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#WQWWC #9: Trustworthiness @ColleenChesebro, @ReflectionsWalk

Welcome back to Writer’s Quotes Wednesdays Writing Challenge.

It’s simple to join in! Find quotes (as many or as few as you want), your choice of response. If you want to participate, write a post, create a pingback to link your post. Not sure how to do that? See how to create pingbacks here

Flex your creative muscles and share what you think about the topic of the week using a quote from a favorite author.

The Topic This Week

This week’s topic for #WQWWC is trustworthiness, trustworthy or trust.  

Trust seems to be in high demand and low supply in some arenas of life today. But how valuable is trustworthiness?

“The glue that holds all relationships together … is trust, and trust is based on integrity.”

Brian Tracy

Integrity means the quality or practice of being honest. 

In my mother’s preschool class a little boy took another toddler’s sunglasses and paraded around the room with them on. When Mom caught him, he cried and blamed a little girl across the room as he maintained tight possession of the sunglasses. 

Blame creates distrust.

“Our distrust is very expensive.”

Ralph Waldo Emerson

How to Build a Community with Trust

“A society that relies on generalized reciprocity is more efficient than a distrustful society, for the same reason that money is more efficient than barter. Trust lubricates social life. Networks of civic engagement also facilitate coordination and communication and amplify information about the trustworthiness of other individuals.”

Robert D. Putnam

Tulare County Office of Education(TCOE) teaches character and recognizes in children across the county for qualities like trustworthiness. Our leaders supported teachers with the program Character Counts so that students would learn the Six Pillars of Character that will make them good citizens and leaders when they grow up.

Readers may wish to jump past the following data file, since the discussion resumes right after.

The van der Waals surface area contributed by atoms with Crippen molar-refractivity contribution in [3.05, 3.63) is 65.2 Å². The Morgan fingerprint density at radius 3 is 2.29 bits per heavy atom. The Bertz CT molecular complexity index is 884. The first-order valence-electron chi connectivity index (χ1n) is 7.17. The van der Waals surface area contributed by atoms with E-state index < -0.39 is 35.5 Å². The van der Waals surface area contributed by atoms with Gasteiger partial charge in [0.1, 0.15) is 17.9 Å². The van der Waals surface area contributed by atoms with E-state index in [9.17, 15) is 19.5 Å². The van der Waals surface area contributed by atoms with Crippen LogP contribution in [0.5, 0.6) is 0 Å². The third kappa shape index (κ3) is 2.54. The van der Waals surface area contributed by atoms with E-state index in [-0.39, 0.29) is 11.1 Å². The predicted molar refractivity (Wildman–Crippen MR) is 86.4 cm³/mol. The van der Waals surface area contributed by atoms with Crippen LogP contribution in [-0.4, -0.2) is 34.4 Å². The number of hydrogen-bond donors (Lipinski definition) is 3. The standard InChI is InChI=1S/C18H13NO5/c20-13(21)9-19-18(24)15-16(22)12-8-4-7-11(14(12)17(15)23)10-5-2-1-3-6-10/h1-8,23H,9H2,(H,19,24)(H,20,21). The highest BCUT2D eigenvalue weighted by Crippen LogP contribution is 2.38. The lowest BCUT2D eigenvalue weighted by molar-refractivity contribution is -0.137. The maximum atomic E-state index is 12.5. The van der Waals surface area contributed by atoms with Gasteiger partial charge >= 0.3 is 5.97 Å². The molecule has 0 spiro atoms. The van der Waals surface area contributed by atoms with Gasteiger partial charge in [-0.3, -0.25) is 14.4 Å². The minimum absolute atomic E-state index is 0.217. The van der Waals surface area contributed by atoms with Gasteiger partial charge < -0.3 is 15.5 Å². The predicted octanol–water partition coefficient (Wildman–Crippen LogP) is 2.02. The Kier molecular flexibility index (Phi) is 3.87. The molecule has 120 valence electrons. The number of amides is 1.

Until our department at TCOE studied The Speed of Trust by Stephen Covey, I had never associated trust with economics and speed. It made sense though when I considered how easy it is to get something done when there is trust in the relationship.

One of the reasons that moving from Woodlake was so hard for me was the economics of trust that I enjoyed because I was part of a trustworthy organization. Getting things done for Kiwanis was simple. Sometimes we signed paperwork. Sometimes the city did the paperwork for us. Sometimes we paid a fee, but most of the time it was waived. 

Kiwanis had built up trust with the city and it followed all of the members because of the years of honesty and follow through initiated by a few individuals. 

Groups that did not have that degree of trust developed, got little done and had a hard time attracting members.  

When I took an active role in Kiwanis, I felt my personal competence in trustworthiness grow. Kiwanians were known to always go the extra mile, therefore my personal level of trust with others in that community grew exponentially when I did business in their name. 

How to Grow Self-Trust

“Whoever is careless with the truth in small matters cannot be trusted in important affairs.”

Albert Einstein

My parents tried to build trustworthiness in my brother and me by assigning chores. One of my chores at age seven was emptying and burning the trash in the large oil drum in the backyard. (Showing my age here!) At least I thought burning was part of my responsibility. The trash barrel was humongous and I wasn’t, so I remember it being a difficult chore, but I loved the burning part. I remember my parents taking that chore off my list when the fire got out of hand one night. 

The trash was not the only thing that burned that night. My self-trustworthiness went down a notch as well. What I learned was that if I botched the job, I probably would not have to do that one again or possibly would face some kind of punishment for not completing the assignment successfully. 

During my school years I developed the habit of excusing myself. Forgot my homework, Mom will bring it. Don’t want to speak in front of the class – play sick. Don’t want to do an assignment – wait till the last minute. It’s no wonder that I had very little self-esteem. I wasn’t building self-trust.